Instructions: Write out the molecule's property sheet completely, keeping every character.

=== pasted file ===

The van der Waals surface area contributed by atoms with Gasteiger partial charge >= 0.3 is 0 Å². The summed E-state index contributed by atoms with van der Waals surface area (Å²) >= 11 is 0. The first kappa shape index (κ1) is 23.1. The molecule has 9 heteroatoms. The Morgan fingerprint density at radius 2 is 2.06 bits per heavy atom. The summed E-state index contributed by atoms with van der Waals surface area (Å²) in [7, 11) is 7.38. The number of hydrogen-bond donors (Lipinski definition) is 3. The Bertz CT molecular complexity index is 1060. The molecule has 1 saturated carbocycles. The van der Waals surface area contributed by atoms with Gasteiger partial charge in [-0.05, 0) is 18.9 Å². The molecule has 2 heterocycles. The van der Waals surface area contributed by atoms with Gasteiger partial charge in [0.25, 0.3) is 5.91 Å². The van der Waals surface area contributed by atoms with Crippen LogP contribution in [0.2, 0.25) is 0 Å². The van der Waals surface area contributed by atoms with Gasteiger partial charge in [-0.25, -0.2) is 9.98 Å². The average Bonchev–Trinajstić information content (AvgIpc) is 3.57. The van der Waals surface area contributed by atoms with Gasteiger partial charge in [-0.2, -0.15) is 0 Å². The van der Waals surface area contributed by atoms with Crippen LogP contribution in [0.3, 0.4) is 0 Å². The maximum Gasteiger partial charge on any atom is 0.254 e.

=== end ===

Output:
The van der Waals surface area contributed by atoms with Gasteiger partial charge >= 0.3 is 0 Å². The summed E-state index contributed by atoms with van der Waals surface area (Å²) >= 11 is 0. The first kappa shape index (κ1) is 23.1. The molecule has 9 heteroatoms. The Morgan fingerprint density at radius 2 is 2.06 bits per heavy atom. The summed E-state index contributed by atoms with van der Waals surface area (Å²) in [7, 11) is 7.38. The number of hydrogen-bond donors (Lipinski definition) is 3. The Bertz CT molecular complexity index is 1060. The molecule has 1 saturated carbocycles. The van der Waals surface area contributed by atoms with Gasteiger partial charge in [-0.05, 0) is 18.9 Å². The molecule has 2 heterocycles. The van der Waals surface area contributed by atoms with Gasteiger partial charge in [0.25, 0.3) is 5.91 Å². The van der Waals surface area contributed by atoms with Crippen LogP contribution in [0.2, 0.25) is 0 Å². The van der Waals surface area contributed by atoms with Gasteiger partial charge in [-0.25, -0.2) is 9.98 Å². The average Bonchev–Trinajstić information content (AvgIpc) is 3.57. The van der Waals surface area contributed by atoms with Gasteiger partial charge in [-0.2, -0.15) is 0 Å². The van der Waals surface area contributed by atoms with Crippen LogP contribution in [0.3, 0.4) is 0 Å². The maximum Gasteiger partial charge on any atom is 0.254 e.